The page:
Volume 17

This Week at South Vol. 17

Good Morning South Students, Parents, Staff, and Community Members,

Please find the Weekly Bulletin for January 13th through 18th (Also Attached)

Part I: The News

2020 School Climate and Connectedness Survey Information

In the coming weeks, South Anchorage High School and the Anchorage School District will administer the School Climate and Connectedness Survey. The purpose of this survey is to collect feedback on how well our school is serving students and families. Students will take the survey during the school day, and a link will be sent to families, and will also be available on the District’s website. More information is available in the following letter.

Mr. Overgaard and Students Collect Winter Items for Those in Need:

Near the end of first semester, one of Mr. Overgaard’s students brought in a tree to decorate his Biology classroom. Since there were no gifts underneath the tree, and students needed extra credit to help raise their averages, Mr. Overgaard offered points for clothing donations. In Mr. Overgaard’s own words, the overwhelming response from students and their families reminded him of the, “generous students who make up the majority of our hallways.” Here is a photo of the tree and the six totes holding the items students donated

Tenth Grade Health Screening:

With the help of several wonderful volunteers, the nurse’s office will be conducting the annual 10th grade health screenings on 1/28 and 1/29/2020. The health screening consists of vision, hearing, height and weight. While the goal will be to screen all sophomores during this two day period, screening will continue until the end of the school year for those we miss. Our goal will be to provide a quality screening while minimizing class disruption and protecting students’ confidentiality. Please don’t hesitate to contact Nurse Whited if you have any questions via email at whited_susan@asdk12.org or by phone at (907)742-6289. Thanks!

Gifted Internships:

Attention Sophomores and Juniors:  

Would you like to explore a career and earn credit?  The Gifted Mentorship Program will begin accepting applications for the 2020-21 school year on February 1, 2020. You must meet GPA, coursework, and standardized test score requirements to qualify.  Students spend 45-60 hours with a mentor in their field of interest and complete various assignments, including a final project. Mentorships are available in many fields including Engineering, Nursing, Economics, Architecture, Physics and more!

Visit the website for more information: https://www.asdk12.org/giftedmentorship

or contact the coordinator, Amber Jaasma, jaasma_amber@asdk12.org (907) 742-3841

AFJROTC Defeats 11 Teams Statewide to Win Riflery Championship:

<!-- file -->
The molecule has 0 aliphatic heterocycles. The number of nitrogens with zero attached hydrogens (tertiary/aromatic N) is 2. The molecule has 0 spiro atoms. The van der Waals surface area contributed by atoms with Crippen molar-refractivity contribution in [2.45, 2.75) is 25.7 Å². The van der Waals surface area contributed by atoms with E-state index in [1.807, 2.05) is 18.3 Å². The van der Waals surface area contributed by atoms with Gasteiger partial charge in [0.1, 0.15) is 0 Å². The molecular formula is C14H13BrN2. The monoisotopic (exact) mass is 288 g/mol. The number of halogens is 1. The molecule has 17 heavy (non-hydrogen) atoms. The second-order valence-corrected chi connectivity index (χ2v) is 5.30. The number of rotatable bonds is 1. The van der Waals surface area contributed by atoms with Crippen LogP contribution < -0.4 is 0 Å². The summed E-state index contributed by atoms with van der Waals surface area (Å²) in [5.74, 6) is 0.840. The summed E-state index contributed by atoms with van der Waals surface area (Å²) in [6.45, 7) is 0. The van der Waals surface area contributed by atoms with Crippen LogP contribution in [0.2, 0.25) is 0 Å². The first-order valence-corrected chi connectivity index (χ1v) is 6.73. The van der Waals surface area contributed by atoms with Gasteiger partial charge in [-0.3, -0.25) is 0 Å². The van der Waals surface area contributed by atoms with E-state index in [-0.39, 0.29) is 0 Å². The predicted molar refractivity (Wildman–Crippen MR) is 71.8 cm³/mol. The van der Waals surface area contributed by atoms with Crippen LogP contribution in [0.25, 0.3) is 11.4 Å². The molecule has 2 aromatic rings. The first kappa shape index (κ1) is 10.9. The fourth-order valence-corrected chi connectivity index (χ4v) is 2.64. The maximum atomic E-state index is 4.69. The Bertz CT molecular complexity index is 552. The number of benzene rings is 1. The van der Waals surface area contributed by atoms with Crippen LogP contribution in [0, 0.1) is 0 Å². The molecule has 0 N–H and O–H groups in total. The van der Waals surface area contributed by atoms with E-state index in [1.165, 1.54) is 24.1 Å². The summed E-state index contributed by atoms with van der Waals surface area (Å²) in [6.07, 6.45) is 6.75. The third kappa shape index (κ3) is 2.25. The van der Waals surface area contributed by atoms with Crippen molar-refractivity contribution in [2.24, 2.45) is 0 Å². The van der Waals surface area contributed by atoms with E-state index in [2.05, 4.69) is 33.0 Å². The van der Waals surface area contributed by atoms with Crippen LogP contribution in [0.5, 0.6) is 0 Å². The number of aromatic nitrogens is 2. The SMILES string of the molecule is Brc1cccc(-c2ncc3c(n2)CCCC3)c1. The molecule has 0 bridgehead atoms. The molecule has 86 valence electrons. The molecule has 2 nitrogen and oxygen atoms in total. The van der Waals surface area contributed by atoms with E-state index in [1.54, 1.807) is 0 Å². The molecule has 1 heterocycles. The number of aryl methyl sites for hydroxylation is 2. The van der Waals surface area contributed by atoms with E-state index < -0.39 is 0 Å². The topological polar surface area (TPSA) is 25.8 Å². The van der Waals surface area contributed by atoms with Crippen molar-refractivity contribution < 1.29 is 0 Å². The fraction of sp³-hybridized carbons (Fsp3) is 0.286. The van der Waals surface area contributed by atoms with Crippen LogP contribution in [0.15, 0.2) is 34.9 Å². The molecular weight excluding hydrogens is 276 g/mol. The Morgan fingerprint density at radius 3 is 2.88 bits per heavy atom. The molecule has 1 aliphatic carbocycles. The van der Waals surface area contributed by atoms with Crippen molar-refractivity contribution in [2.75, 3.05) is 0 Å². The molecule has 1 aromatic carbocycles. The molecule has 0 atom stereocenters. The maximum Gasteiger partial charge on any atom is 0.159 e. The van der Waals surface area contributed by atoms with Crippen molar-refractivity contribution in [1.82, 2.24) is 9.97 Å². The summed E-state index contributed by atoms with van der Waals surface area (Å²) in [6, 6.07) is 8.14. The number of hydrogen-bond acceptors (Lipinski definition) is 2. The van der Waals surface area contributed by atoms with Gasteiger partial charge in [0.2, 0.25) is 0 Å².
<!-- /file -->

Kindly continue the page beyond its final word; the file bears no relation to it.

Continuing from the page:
The AFJROTC Rifle Team won their State Championship at East on Saturday.

In pursuit of the championship, they defeated 11 teams from across the state.

The team consisted of the following cadets:  Trinity Heine (Captain), Jeffrey Wu, Alekzandr Wiley and Estelita Waters.

Wu took 3rd overall and Heine took 4th out of 60 athletes.

The team’s alternate, Izabel Phillips, took 10th place overall.

The team will travel to Phoenix in February for the JROTC Regional Championship.

Have a Sport/Activity Announcement?

We like to recognize our students’ accomplishments in both curricular and extracurricular activities. If you have results, announcements, or even just a stand out performance, please don’t hesitate to share it with me.

Part II: Big Ideas & Their Application:

This week’s big idea is about limiting our inputs so that we have the space to focus on what is most important. It is an idea Ryan Holiday develops in his book, Stillness is the Key, in which he re-conceptualizes ancient wisdom and suggests its application to our contemporary lives.

To begin his chapter on limiting the amount of information we choose to consume, Holiday cites the social scientist Herbert Simon, who claimed,

“A wealth of information creates a poverty of attention” (p. 30). The author expands on  Simon’s idea by suggesting that we need to “filter out the inconsequential from the essential” and “if you want good output, you have to watch over the inputs.” (p.34). 

In an environment permeated by ringing phones, alarms, music, and social media notifications, it is often difficult to find quiet and stillness. Yet, it is necessary for all of us if we intend to achieve our goals and continue improving.

Since learning is always our goal at South High School, and deep practice and learning require concentration and intent focus, I hope we can all reflect on what distracts us, and then say no to the inconsequential information bombarding us. Our most urgent interactions are those which occur in-person in our classrooms between students, and between students and teachers as they are engaging in the learning process. 

Making sure our learning spaces are focused, efficient, and as free of inconsequential distraction as possible is a task that will require all of us to reflect on what distracts us, and to attempt to minimize its impact on our work. 

Have a Great Week South!